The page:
How to Divide Income and Deductions between the Decedent and the Estate
An administrator or executor of an estate must determine how to divide income and deductions between the decedent’s final Form 1040 and the estate’s Form 1041. Generally, only items received or paid by the decedent as of their date of death should be reported on Form 1040. Jointly owned property (and its income/debts) usually becomes the responsibility of the surviving owner(s) or heir(s). Medical expenses are only deductible on Form 1040.
Just because payments continue to be made to the decedent doesn’t necessarily mean that they should be reported on Form 1040. The estate’s administrator makes the final determination of where these items rightfully belong, and has the responsibility of reporting them correctly.
Most taxpayers are cash basis; they report only items that they’ve actually received or paid out, not items that they owe or others owe to them. This makes it easier to determine which tax return an item belongs on.
If a check is dated after the date of death, it belongs to the estate. Checks dated up through the date of death belong to the decedent, even if the decedent hadn’t yet cashed them. The same is true for amounts owed by the decedent. If the decedent wrote and mailed the check, he or she gets the deduction. If you pay the bill after death, it’s the estate’s deduction.
There are exceptions. Property owned jointly with rights of survivorship (where the title passes automatically to the surviving joint owner(s)), and property owned as tenants by the entireties (where the title passes automatically to the surviving spouse on the first spouse’s death) transfer at the time of death to the surviving owner(s). Any income received after death belongs to the survivor(s), as does responsibility for any mortgage payments owed.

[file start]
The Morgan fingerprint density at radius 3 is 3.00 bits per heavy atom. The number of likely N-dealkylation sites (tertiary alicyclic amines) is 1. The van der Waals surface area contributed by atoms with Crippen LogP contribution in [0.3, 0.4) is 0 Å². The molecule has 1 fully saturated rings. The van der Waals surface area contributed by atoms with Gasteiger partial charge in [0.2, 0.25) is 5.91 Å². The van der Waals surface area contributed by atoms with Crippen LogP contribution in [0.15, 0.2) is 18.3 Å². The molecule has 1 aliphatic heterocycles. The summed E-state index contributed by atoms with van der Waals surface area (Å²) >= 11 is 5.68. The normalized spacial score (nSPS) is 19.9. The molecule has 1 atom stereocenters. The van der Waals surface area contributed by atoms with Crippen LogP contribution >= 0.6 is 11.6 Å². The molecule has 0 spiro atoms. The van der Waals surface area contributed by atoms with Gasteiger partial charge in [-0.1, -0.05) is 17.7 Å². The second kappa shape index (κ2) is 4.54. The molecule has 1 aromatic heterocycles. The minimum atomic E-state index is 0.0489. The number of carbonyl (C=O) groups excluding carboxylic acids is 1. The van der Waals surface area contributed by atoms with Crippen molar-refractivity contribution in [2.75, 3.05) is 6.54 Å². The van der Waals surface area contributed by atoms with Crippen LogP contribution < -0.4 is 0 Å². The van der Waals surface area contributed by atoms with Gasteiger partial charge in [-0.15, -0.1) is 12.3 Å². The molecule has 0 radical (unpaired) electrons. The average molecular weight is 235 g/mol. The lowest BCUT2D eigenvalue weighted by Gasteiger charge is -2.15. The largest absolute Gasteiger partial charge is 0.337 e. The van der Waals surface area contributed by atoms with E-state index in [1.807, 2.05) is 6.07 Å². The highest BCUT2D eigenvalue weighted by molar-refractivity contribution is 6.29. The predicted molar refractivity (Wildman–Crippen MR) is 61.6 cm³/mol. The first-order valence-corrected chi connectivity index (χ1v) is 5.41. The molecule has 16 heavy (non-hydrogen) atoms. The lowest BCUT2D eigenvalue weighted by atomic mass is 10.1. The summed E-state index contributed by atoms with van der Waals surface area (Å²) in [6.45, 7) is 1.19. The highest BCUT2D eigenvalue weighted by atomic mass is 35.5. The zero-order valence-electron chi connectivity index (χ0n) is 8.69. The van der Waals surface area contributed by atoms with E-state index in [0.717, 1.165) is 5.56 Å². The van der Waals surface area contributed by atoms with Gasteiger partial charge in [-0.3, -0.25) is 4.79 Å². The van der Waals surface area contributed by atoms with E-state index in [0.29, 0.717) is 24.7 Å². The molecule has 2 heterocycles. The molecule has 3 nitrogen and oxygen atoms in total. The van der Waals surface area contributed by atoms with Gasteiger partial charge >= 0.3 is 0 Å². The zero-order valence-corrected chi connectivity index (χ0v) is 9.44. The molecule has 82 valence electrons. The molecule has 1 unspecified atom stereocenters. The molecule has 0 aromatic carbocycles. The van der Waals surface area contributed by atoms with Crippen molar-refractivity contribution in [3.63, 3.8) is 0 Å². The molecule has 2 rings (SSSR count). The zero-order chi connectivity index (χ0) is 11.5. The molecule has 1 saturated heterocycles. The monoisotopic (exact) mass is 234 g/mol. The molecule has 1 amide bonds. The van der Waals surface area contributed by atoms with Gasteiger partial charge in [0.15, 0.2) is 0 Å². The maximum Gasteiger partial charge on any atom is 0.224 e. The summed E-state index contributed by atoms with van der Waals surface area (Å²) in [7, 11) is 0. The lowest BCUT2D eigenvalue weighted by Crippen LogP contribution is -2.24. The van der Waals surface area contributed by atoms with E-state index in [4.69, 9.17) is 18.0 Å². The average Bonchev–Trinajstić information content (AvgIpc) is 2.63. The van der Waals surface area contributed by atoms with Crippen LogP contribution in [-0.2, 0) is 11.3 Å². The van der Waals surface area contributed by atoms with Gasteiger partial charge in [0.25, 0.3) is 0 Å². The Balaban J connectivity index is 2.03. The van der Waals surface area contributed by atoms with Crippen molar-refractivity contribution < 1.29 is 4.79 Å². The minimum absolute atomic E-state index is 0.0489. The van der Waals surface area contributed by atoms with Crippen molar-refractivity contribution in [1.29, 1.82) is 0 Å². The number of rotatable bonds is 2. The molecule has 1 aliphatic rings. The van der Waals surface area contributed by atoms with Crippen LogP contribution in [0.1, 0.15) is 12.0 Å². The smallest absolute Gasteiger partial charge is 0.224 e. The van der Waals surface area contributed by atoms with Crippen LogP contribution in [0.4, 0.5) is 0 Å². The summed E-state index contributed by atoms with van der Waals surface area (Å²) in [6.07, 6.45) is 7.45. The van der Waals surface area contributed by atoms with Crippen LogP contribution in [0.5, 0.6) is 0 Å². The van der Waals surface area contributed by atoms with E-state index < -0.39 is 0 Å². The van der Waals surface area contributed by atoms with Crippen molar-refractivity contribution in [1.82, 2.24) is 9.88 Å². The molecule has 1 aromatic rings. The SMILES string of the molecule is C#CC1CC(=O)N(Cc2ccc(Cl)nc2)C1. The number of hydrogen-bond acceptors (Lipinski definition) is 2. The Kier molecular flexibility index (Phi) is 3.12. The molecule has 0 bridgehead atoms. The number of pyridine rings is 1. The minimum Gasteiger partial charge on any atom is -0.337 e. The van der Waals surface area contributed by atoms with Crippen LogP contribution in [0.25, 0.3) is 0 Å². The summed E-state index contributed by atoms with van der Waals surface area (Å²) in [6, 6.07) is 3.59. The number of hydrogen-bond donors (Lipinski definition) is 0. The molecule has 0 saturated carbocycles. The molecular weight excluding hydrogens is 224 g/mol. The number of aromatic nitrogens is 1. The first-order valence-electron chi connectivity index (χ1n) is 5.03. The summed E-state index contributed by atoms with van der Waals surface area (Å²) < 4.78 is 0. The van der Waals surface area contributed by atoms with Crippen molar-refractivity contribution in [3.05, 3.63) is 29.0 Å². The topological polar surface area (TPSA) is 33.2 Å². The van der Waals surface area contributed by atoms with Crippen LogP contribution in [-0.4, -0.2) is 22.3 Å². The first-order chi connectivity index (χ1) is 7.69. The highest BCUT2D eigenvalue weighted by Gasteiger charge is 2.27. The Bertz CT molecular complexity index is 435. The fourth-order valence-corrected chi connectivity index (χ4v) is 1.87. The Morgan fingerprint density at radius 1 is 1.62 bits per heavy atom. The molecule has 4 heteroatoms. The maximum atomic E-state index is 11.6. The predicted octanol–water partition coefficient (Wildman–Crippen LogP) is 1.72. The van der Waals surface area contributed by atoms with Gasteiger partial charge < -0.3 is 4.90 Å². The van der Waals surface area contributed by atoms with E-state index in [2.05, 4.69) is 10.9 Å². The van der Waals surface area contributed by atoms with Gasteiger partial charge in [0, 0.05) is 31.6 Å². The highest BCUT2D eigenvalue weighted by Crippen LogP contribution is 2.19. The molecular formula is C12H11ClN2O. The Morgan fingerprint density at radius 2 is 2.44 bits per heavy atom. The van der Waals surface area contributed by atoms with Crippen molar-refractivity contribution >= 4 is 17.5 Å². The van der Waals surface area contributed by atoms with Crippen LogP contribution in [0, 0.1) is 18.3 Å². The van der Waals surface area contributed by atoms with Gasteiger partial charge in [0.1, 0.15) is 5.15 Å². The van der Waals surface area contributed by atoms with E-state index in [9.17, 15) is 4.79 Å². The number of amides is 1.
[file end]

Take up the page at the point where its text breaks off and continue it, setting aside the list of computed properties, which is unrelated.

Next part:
If property is owned jointly as tenants in common, the heirs of the deceased, joint owner become additional joint owners of the property and are now automatically entitled to the decedent’s share of the income (and the decedent’s share of the debts owed on that property).
The estate often receives checks still payable to the decedent personally for months after the decedent’s death. Don’t hesitate to deposit these checks into the estate’s accounts. You must notify the IRS, however, that the estate is going to declare this income. File a nominee Form 1099 with the IRS, showing the decedent (with his or her Social Security Number) as the Payer, and the estate (with its TIN) as the Recipient.
If you’ve failed to file nominee 1099s, place a notation on the estate’s tax return showing that the estate received the income in the name and Social Security Number of the decedent. If you use this method, you should also file a dummy Form 1040 for the decedent, showing the receipt of the income, and then offsetting payments to the estate, making sure to include the estate’s TIN.
You may only deduct medical expenses on Form 1040, and not on Form 1041. If, in the course of administering the estate, you pay final medical bills for the decedent, you don’t need to lose those deductions. The IRS allows even cash-basis taxpayers to deduct medical expenses paid within a year after death on the decedent’s final Form 1040.